A massive adults-only bouncy playground event that happened over the weekend of Dec 7 to 9 apparently flopped, with low footfall despite it being the festive and holiday season.
And now, infuriated vendors – who claim that they’ve made losses of four- to five-figure sums – are blaming event organisers for not bringing in the expected turnout.
Held at Palawan Green in Sentosa, the Get The Fun Out (GTFO) festival was free to the public, but those who wanted to hop on the main attraction – The Beast – had to buy tickets priced from S$37 (US$27).
Vendor Yummers.sg, which rented five units (six stalls) at that event, told Business Insider that the company only took in a total of S$1,200 over the span of three days, and made a total loss of S$15,000 to S$16,000.
Founder Erwan Jay added that the three-day rental fees alone amounted to somewhere between S$10,000 to S$11,000.
In an email sent in November, a representative from GTFO told Business Insider that it was expecting around 200,000 to 300,000 people to turn up for the festival (and around 15,000 people to jump on The Beast).
An unnamed vendor reportedly told The New Paper that the organiser had given varying estimates of the expected turnout, ranging from 10,000 to 300,000, to different vendors. According to that vendor, the actual turnout was closer to 1,000.
But Felix Sim, festival producer at GTFO, refuted the claim in a statement provided to Business Insider on Monday (Dec 10), saying that there was no promised footfall.
“The claims of ‘promised footfall’ by some of these vendors are false claims, and despite repeated requests for them to prove those claims, there were none submitted to us.
“In public events, it is common knowledge that no organiser can or will guarantee any footfall, and since these vendors are regular festival vendors, the principle of caveat emptor applies.”
In the statement, Sim also revealed that only around 1,000 participants jumped on The Beast over the three days.
In the report by The New Paper, the anonymous vendor also claimed that he initially wanted to withdraw because of the “recent erratic weather”, but the GTFO organiser “threatened him with a small claims suit”.
But according to Sim, the vendor had given a different reason when requesting to pull out of the event.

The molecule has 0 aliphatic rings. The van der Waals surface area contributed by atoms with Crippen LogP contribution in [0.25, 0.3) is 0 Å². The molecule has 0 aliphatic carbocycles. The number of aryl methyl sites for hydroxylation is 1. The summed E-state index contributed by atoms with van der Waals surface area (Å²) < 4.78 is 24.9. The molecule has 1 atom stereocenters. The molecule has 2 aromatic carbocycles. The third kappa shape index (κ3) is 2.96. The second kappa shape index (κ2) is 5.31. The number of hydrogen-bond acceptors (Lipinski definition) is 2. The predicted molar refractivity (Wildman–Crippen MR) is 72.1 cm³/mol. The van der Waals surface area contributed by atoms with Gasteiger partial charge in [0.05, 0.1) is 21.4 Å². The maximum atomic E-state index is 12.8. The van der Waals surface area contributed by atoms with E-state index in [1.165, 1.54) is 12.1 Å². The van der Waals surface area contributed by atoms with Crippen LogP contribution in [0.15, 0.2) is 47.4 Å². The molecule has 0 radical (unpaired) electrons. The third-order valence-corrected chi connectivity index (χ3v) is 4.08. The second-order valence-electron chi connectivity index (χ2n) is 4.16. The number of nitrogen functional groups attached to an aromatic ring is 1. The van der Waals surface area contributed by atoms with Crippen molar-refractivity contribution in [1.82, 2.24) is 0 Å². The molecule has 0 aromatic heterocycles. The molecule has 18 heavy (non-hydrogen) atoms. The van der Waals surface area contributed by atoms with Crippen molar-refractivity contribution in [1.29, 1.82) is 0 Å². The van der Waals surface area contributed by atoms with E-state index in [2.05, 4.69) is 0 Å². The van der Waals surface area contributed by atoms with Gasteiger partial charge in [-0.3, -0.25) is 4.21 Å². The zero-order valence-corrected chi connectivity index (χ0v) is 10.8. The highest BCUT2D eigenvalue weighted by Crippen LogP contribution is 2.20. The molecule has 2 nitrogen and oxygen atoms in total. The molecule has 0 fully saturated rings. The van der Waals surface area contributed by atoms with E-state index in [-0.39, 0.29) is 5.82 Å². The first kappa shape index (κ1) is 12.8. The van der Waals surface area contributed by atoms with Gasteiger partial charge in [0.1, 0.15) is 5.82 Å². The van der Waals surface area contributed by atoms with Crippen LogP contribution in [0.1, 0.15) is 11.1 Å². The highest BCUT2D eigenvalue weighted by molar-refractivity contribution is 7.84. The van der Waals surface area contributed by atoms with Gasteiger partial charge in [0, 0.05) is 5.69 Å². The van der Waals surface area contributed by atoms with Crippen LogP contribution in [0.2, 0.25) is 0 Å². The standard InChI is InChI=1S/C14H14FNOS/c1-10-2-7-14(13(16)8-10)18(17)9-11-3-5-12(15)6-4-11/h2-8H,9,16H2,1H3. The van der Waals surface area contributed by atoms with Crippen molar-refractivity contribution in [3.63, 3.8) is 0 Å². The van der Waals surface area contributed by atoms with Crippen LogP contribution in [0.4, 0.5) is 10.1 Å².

“(The vendor) tried to cancel the contract at the last minute, telling us he was having legal problems with his investors and that he was being sued by the other director of his company.”
Other vendors have expressed disappointment that marketing outreach for the event was not done well.
One vendor, who also declined to be named, told Business Insider that her stall only made S$40 to S$80 in one day.
“Literally no earnings. We feel that marketing was insufficient, and (the organisers) had a lack of experience,” the vendor said.
In response to the criticism, Sim said: “Despite the marketing efforts we’ve pushed out in the past few months, the actual footfall fell way below our projections, which were based on reasonable estimates over a December weekend in Sentosa.”
And it wasn’t just vendors who’d made losses. Sim told The New Paper that the organiser had also suffered a loss of about S$50,000.
He told Business Insider: “We believe it is unfair for vendors to penalise event organisers for their own losses, when event organisers don’t benefit from any upside from their stall at festivals.”
A third vendor who responded to Business Insider said that a set of slides sent to him by GTFO listed activities such as fitness workshops, special stations, live bands and DJs – all of which were absent, according to him.
Some of the vendors said they had been discussing with one another on ways to take action against the organiser, The New Paper reported.
Amidst all the drama, it seems the show must go on.
According to Sim, there will be another installment of the GTFO festival in 2019, and there are plans to also include a unique inflatable playground for kids and families next year.